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All cells require inorganic sulfate for normal function. Sulfate is among the most important macronutrients in cells and is the fourth most abundant anion in human plasma (300 μM). Sulfate is the major sulfur source in many organisms, and because it is a hydrophilic anion that cannot passively cross the lipid bilayer of cell membranes, all cells require a mechanism for sulfate influx and efflux to ensure an optimal supply of sulfate in the body. The class of proteins involved in moving sulfate into or out of cells is called sulfate transporters. And there are various of Sulfate may needed in our life, such as Potassium Sulphate, Magnesium Sulphate, Zinc Sulphate, Ammonium Sulphate, Manganese Sulphate, Ferrous Sulphate, Copper Sulphate, Diammonium Phosphate, Monoammonium Phosphate, Monopotassium Phosphate and so on.
To date, numerous sulfate transporters have been identified in tissues and cells from many origins. These include the renal sulfate transporters NaSi-1 and sat-1, the ubiquitously expressed diastrophic dysplasia sulfate transporter DTDST, the intestinal sulfate transporter DRA that is linked to congenital chloride diarrhea, and the erythrocyte anion exchanger AE1. These transporters have only been isolated in the last 10–15 years, and their physiological roles and contributions to body sulfate homeostasis are just now beginning to be determined. This review focuses on the structural and functional properties of mammalian sulfate transporters and highlights some of regulatory mechanisms that control their expression in vivo, under normal physiological and pathophysiological states.
Sulphate contributes to numerous processes in mammalian physiology, particularly during development. Sulphotransferases mediate the sulphate conjugation (sulphonation) of numerous compounds, including steroids, glycosaminoglycans, proteins, neurotransmitters and xenobiotics, transforming their biological activities. Importantly, the ratio of sulphonated to unconjugated molecules plays a significant physiological role in many of the molecular events that regulate mammalian growth and development.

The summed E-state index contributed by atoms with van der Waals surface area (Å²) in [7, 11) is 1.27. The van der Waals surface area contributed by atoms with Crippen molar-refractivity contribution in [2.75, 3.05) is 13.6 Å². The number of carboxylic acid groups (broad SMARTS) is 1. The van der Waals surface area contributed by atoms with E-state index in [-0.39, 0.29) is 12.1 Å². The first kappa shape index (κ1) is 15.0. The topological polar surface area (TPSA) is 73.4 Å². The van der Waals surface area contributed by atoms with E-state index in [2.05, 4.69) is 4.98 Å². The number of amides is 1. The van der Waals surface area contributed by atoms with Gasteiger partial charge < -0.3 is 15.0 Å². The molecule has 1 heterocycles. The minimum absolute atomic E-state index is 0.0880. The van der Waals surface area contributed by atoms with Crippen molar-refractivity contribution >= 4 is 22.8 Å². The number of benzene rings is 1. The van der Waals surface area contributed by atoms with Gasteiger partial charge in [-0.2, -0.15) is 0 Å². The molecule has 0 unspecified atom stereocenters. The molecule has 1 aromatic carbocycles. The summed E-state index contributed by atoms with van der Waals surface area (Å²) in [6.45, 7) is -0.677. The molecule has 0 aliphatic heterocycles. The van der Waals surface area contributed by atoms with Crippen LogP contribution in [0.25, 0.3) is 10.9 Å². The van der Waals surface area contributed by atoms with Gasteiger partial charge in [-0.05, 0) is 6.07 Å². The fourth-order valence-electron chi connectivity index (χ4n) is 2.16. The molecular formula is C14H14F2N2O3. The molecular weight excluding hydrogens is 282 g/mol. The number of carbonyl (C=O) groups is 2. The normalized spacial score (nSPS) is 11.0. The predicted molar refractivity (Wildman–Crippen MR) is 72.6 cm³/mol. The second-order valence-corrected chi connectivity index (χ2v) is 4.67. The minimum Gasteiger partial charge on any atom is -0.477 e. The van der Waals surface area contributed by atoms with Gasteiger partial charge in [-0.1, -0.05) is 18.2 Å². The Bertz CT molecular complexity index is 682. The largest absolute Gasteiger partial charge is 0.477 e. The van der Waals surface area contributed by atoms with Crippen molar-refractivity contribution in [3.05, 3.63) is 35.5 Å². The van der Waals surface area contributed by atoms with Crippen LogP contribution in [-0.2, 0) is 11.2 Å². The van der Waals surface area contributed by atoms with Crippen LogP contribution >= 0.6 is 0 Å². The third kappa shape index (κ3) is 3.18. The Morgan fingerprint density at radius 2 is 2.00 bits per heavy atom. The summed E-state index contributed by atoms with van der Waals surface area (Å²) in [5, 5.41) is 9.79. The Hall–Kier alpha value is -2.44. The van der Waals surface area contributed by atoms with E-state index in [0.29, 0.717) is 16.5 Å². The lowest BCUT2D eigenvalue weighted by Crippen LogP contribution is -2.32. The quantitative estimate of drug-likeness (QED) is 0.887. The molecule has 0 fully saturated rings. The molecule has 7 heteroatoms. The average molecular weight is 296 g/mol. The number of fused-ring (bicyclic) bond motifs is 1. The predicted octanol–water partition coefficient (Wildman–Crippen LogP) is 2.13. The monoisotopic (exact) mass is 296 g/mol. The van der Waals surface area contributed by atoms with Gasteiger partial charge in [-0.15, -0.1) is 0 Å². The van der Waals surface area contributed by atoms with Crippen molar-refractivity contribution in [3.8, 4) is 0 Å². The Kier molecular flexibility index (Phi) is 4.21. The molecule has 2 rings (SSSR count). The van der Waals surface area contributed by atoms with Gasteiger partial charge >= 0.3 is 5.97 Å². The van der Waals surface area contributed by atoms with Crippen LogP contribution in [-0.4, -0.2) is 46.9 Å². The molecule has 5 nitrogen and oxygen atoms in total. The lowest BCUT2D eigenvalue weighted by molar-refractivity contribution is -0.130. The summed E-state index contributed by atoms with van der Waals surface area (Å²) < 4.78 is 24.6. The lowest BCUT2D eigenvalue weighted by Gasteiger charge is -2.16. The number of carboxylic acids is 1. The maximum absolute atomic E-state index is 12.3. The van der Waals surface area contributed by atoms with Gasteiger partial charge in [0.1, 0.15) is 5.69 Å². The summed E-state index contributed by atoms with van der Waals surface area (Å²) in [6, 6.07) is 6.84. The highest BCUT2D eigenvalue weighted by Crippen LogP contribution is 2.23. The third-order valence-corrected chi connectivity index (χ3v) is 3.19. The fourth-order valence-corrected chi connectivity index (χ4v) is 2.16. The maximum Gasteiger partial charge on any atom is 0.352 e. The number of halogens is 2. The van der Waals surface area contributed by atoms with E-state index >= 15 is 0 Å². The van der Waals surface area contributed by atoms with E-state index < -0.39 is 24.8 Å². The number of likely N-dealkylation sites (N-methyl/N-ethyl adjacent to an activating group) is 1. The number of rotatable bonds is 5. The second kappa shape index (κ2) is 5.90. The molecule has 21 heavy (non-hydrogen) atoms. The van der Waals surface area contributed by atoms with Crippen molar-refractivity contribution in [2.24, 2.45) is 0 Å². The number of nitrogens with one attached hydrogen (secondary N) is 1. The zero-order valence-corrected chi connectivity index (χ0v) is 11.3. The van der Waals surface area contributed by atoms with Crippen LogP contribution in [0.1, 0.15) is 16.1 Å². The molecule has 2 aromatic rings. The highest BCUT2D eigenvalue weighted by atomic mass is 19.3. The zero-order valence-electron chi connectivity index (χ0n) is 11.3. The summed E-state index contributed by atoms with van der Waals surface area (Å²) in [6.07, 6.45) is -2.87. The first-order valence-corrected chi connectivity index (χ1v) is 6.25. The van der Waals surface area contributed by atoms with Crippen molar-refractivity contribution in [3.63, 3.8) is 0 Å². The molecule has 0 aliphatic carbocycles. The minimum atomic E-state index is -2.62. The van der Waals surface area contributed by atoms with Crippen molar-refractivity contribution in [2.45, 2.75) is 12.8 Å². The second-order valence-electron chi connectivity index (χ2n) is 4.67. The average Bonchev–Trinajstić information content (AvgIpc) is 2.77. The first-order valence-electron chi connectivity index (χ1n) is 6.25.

In humans, the fetus is unable to generate its own sulphate and therefore relies on sulphate being supplied from maternal circulation via the placenta. To meet the gestational needs of the growing fetus, maternal blood sulphate concentrations double from mid-gestation. Maternal hyposulphataemia has been linked to fetal sulphate deficiency and late gestational fetal loss in mice. Disorders of sulphonation have also been linked to a number of developmental disorders in humans, including skeletal dysplasias and premature adrenarche. While recognised as an important nutrient in mammalian physiology, sulphate is largely unappreciated in clinical settings. In part, this may be due to technical challenges in measuring sulphate with standard pathology equipment and hence the limited findings of perturbed sulphate homoeostasis affecting human health.
The sulfate ion in clinical medicine has been regarded as an end metabolite of cysteine and methionine, both sulfur-containing amino acids. Sulfate has been associated with an increase in body acidity and has been shown to lead to a drop in fluid osmolarity of body fluids. Despite the fact that sulfate itself does not possess a catalytic function or a role in human energy metabolism, there is outstanding evidence to suggest that sulfate is not a metabolically inert molecule and that it plays a key function in life.
The Sulfate Ion, Sulfate Formation, and Homeostasis
The sulfate ion is the oxidized form of the 16th element of the Periodic Table, sulfur (S6+), which is surrounded tetrahedrally by four oxygen molecules (O2?) forming the divalent anion SO2?4. In nature, sulfate is an inorganic molecule belonging to the group VI oxyanions, which includes other structurally similar members such as selenate, molybdate, tungstate, and chromate. It is an important anion involved in many physiological processes, having numerous biosynthetic and pharmacological functions. Sulfate is involved in a variety of activation and detoxification processes of many endogenous (including glycosaminoglycans, cerebrosides, steroids, catecholamines) and exogenous (acetaminophen, isoproterenol, ibuprofen, salicylate, α-methyldopa) compounds.